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River Vesper

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The River Vesper was a river in the Vast that ran from the Earthspur Mountains to the Dragon Reach.[1][2][3]

GeographyEdit

The River Vesper began in the Earthspur Mountains[3] and descended through the High Country[1] down a long series of heavy waterfalls and rocky cascades. Here the waters were cold and clear.[4][5]

The town of King's Reach marked the highest navigable point on the river.[4][5] Afterwards, the Vesper was wide, slow, and generally calm. It lay in a broad, gradually sloping river valley as it ran by the Troll Mountains, and also left floodplains. These lands made for fertile farmland.[1][3] The river had several tributaries.[1]

The River Vesper could be forded at Viperstongue Ford. As this coincided with the Viperstongue pass through the mountains, it was a strategic crossing.[6]

The river emptied into the Dragon Reach in a wide delta, called the Vespermouth. In high summer, its banks turned into fields of stinking mud, producing clams and worms. The city of Calaunt, formerly a village known as "Vespermouth", sat at the mouth of the Vesper.[7][8][9][10]

ActivitiesEdit

The Vesper was a major trade route for goods exported from the Vast. However, it also offered off-road travel for orcs, thieves, and adventurers trying to avoid notice without getting lost. Some also sailed up the river to raid inland settlements.[1][3]

Rumors & LegendsEdit

TreasureEdit

An occasional curious sight on the Vesper was a collection of ioun stones hovering above the water. Sightings were reported the full length of the river, but only began in the 1350s DR. A dozen glowing, twinkling stones were seen dancing in a slowly turning ring, some 6 feet (1.8 meters) or so above the water and moving here and there across it. The stones avoided efforts to grab them, and by 1370 DR, no one with a net, the ability to fly or a magical means of catching one was lucky enough to spot the ring. There was no known explanation for the phenomena, but a tale told in riverside taverns claimed that anyone who could grab one of the ioun stones could keep it, but was also compelled by a geas to perform some dangerous task, with a different task for each stone.[1]

Very rarely, dwarven gold washed down the river, likely from a flooded tomb-cavern[1] or the legendary gold-caves of the Giantspike Mountains.[5]

MonstersEdit

Some pirates and sailors, fearful of putting into Calaunt, believed that there were certain creatures haunting the Vesper, and that they cursed a sailor who crossed them with bad luck.[11]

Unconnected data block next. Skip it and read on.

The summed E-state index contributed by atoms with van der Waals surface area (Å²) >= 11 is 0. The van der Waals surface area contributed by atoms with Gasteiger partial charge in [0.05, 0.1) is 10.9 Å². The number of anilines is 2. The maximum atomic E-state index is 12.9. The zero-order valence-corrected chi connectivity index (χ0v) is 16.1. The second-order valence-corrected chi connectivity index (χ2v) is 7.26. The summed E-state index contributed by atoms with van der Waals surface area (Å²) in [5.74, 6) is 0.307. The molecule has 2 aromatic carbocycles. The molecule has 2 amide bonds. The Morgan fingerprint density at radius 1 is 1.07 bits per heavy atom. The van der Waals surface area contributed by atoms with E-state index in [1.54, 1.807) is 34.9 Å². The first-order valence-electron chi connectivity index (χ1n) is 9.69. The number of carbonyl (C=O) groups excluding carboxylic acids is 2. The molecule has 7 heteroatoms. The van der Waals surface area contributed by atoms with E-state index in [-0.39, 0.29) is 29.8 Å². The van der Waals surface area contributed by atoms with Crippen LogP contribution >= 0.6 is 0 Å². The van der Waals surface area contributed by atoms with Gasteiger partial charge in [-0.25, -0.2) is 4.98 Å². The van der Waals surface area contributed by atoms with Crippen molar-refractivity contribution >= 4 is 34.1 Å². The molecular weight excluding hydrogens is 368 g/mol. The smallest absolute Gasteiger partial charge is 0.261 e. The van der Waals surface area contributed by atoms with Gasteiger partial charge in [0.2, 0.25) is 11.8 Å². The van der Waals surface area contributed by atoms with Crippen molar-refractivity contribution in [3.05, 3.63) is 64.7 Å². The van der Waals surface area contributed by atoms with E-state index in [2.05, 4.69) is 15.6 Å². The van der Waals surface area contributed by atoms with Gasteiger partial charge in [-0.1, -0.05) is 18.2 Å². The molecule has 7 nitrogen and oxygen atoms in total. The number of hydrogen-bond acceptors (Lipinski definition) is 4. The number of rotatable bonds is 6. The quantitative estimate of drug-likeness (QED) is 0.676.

Rumors of monsters in Calaunt were helped along by occasional sightings of odd shark-like fins glimpsed moving through the mud of the Vespermouth delta, suggested to belong to a bulette.[8]

AppendixEdit

ReferencesEdit

  1. 1.0 1.1 1.2 1.3 1.4 1.5 1.6 1.7 Ed Greenwood (November 1998). The City of Ravens Bluff. (TSR, Inc), p. 154. ISBN 0-7869-1195-6.
  2. Ed Greenwood, Sean K. Reynolds, Skip Williams, Rob Heinsoo (June 2001). Forgotten Realms Campaign Setting 3rd edition. (Wizards of the Coast). ISBN 0-7869-1836-5.
  3. 3.0 3.1 3.2 3.3 Rand Sharpsword (2002-04-10). More of the Underdark and the Vast!. Rand's Travelogue. Wizards of the Coast. Retrieved on 2010-10-31.
  4. 4.0 4.1 Ed Greenwood, Julia Martin, Jeff Grubb (1993). Forgotten Realms Campaign Setting 2nd edition (revised), A Grand Tour of the Realms. (TSR, Inc), p. 74. ISBN 1-5607-6617-4.
  5. 5.0 5.1 5.2 Ed Greenwood (November 1998). The City of Ravens Bluff. (TSR, Inc), p. 152. ISBN 0-7869-1195-6.
  6. Ed Greenwood, Julia Martin, Jeff Grubb (1993). Forgotten Realms Campaign Setting 2nd edition (revised), A Grand Tour of the Realms. (TSR, Inc), p. 77. ISBN 1-5607-6617-4.
  7. Boxed set: product required
  8. 8.0 8.1 Jeff Grubb and Ed Greenwood (1990). Forgotten Realms Adventures. (TSR, Inc), p. 80–81. ISBN 0-8803-8828-5.
  9. Ed Greenwood, Julia Martin, Jeff Grubb (1993). Forgotten Realms Campaign Setting 2nd edition (revised), A Grand Tour of the Realms. (TSR, Inc), p. 72. ISBN 1-5607-6617-4.
  10. Ed Greenwood (November 1998). The City of Ravens Bluff. (TSR, Inc), p. 149. ISBN 0-7869-1195-6.
  11. Curtis Scott (March 1992). Pirates of the Fallen Stars. (TSR, Inc), p. 40. ISBN 978-1560763208.

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